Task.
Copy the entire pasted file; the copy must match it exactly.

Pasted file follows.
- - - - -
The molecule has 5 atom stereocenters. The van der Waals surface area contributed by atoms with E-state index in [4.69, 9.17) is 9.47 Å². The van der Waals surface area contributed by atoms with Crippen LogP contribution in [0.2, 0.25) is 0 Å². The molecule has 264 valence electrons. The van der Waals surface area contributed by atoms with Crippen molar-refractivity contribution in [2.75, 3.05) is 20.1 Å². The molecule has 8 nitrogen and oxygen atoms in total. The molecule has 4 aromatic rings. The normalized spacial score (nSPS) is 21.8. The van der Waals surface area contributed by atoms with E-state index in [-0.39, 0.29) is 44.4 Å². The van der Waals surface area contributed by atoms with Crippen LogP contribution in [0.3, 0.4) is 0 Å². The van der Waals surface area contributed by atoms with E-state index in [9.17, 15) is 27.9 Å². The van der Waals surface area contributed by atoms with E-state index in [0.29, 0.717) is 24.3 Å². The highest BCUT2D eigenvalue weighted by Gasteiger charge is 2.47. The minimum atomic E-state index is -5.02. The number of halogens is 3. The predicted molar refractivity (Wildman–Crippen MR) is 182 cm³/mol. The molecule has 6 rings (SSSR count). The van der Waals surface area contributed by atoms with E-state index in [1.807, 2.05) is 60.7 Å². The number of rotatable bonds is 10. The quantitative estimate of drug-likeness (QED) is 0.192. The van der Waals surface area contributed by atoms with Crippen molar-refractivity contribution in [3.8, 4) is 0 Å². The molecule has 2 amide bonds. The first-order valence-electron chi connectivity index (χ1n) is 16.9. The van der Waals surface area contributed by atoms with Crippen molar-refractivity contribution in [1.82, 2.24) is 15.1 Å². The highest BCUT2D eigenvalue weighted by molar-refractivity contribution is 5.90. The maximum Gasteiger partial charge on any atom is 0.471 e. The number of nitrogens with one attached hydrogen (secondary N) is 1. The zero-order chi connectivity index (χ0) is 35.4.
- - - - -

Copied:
The molecule has 5 atom stereocenters. The van der Waals surface area contributed by atoms with E-state index in [4.69, 9.17) is 9.47 Å². The van der Waals surface area contributed by atoms with Crippen LogP contribution in [0.2, 0.25) is 0 Å². The molecule has 264 valence electrons. The van der Waals surface area contributed by atoms with Crippen molar-refractivity contribution in [2.75, 3.05) is 20.1 Å². The molecule has 8 nitrogen and oxygen atoms in total. The molecule has 4 aromatic rings. The normalized spacial score (nSPS) is 21.8. The van der Waals surface area contributed by atoms with E-state index in [-0.39, 0.29) is 44.4 Å². The van der Waals surface area contributed by atoms with Crippen LogP contribution in [0.3, 0.4) is 0 Å². The van der Waals surface area contributed by atoms with E-state index in [9.17, 15) is 27.9 Å². The van der Waals surface area contributed by atoms with E-state index in [0.29, 0.717) is 24.3 Å². The highest BCUT2D eigenvalue weighted by Gasteiger charge is 2.47. The minimum atomic E-state index is -5.02. The number of halogens is 3. The predicted molar refractivity (Wildman–Crippen MR) is 182 cm³/mol. The molecule has 6 rings (SSSR count). The van der Waals surface area contributed by atoms with E-state index in [1.807, 2.05) is 60.7 Å². The number of rotatable bonds is 10. The quantitative estimate of drug-likeness (QED) is 0.192. The van der Waals surface area contributed by atoms with Crippen molar-refractivity contribution in [3.8, 4) is 0 Å². The molecule has 2 amide bonds. The first-order valence-electron chi connectivity index (χ1n) is 16.9. The van der Waals surface area contributed by atoms with Crippen molar-refractivity contribution in [1.82, 2.24) is 15.1 Å². The highest BCUT2D eigenvalue weighted by molar-refractivity contribution is 5.90. The maximum Gasteiger partial charge on any atom is 0.471 e. The number of nitrogens with one attached hydrogen (secondary N) is 1. The zero-order chi connectivity index (χ0) is 35.4.